Bill Cothern, 81, sifted through old black-and-white photos dating back to the early 1950s when he and some of his airmen buddies were at Keinsan Airbase in Korea.

He carefully selected each of the photographs he wanted to be part of the Korean War exhibit at the Old City Hall Museum.

“Who’s this good looking fellow,” Cothern chuckled as he pulled out a photo of himself when he was 20.

Cothern served in the U.S. Air Force from 1951 to 1955 and was a radio mechanic responsible for maintaining all communication equipment in his unit. He served in the Korean War from April 1953 until April 1954, he said.

As he recalled vivid details of the war — from comrades being shot down to bombing raids and combat missions — Cothern paused and shook his head in disgust.

“It was a good education for a young fellow,” Cothern said. “It was an interesting war.”

Coined “The Forgotten War,” the Korean War began on June 25, 1950, when about 75,000 soldiers from the North Korean People’s Army poured across the 38th parallel, the boundary between the Soviet-backed Democratic People’s Republic of Korea to the north and the pro-Western Republic of Korea to the south, according to www.history.com/topics/korean-war.

“By July, American troops had entered the war on South Korea’s behalf,” the site says. “As far as American officials were concerned, it was a war against the forces of international communism itself. After some early back-and-forth across the 38th parallel, the fighting stalled and casualties mounted with nothing to show for them. Meanwhile, American officials worked anxiously to fashion some sort of armistice with the North Koreans. The alternative, they feared, would be a wider war with Russia and China — or even, as some warned, World War III.”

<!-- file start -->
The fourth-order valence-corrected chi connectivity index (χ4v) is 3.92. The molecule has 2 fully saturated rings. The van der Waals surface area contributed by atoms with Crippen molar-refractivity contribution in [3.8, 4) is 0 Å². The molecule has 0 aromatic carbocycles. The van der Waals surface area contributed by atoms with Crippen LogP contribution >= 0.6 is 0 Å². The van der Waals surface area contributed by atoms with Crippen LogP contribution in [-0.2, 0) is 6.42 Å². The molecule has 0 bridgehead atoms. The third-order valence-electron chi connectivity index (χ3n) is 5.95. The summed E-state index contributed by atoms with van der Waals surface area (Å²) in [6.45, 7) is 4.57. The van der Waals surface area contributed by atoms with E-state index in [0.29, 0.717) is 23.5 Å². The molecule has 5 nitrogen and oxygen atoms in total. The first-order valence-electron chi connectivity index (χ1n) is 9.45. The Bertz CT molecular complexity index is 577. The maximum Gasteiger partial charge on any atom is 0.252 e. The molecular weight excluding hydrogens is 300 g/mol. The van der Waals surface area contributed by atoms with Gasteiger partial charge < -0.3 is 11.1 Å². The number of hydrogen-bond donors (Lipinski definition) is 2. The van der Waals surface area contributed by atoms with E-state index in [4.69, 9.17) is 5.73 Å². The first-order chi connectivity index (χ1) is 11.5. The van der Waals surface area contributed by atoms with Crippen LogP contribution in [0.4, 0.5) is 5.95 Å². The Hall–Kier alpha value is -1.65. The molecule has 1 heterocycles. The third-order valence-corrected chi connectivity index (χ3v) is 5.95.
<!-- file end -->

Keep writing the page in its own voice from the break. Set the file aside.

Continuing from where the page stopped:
In July 1953, the war ended. By the end, about 5 million soldiers and civilians had lost their lives in the war.

“Some of the fighting was brutal,” Cothern said. “We lost a lot of troops.”

To honor those who lost their lives and to commemorate those who fought in the Korean War, Old City Hall Director Patti Smith Peairs asked Livingston Parish residents to send photographs, testimonials, old letters and objects of Korean War soldiers from Livingston Parish to display during the exhibit that runs through Veterans Day.

Local Korean War veterans have been bringing items to Old City Hall for weeks, including the family of Master Sgt. Joseph Sysak, who was declared missing in action on Sept. 1, 1950, and declared dead at the end of the war. His last letter to his family, dated Aug. 29, 1950, will be included in the display.

In addition to the exhibit, Korean War veterans can apply for the Distinguished Award, provided by the South Korean Embassy in Houston. For information, call Frank Adame at (512) 426-3743, email frankmaj@hotmail.com or call (713) 961-0700, or email fritfin@gmail.com.

The Korean War exhibit will be on display at the Old Denham Springs City Hall, 115 Mattie St., Denham Springs, which is open from 8 a.m. to 5 p.m. Monday through Friday. For information about the exhibit, call (225) 667-7512.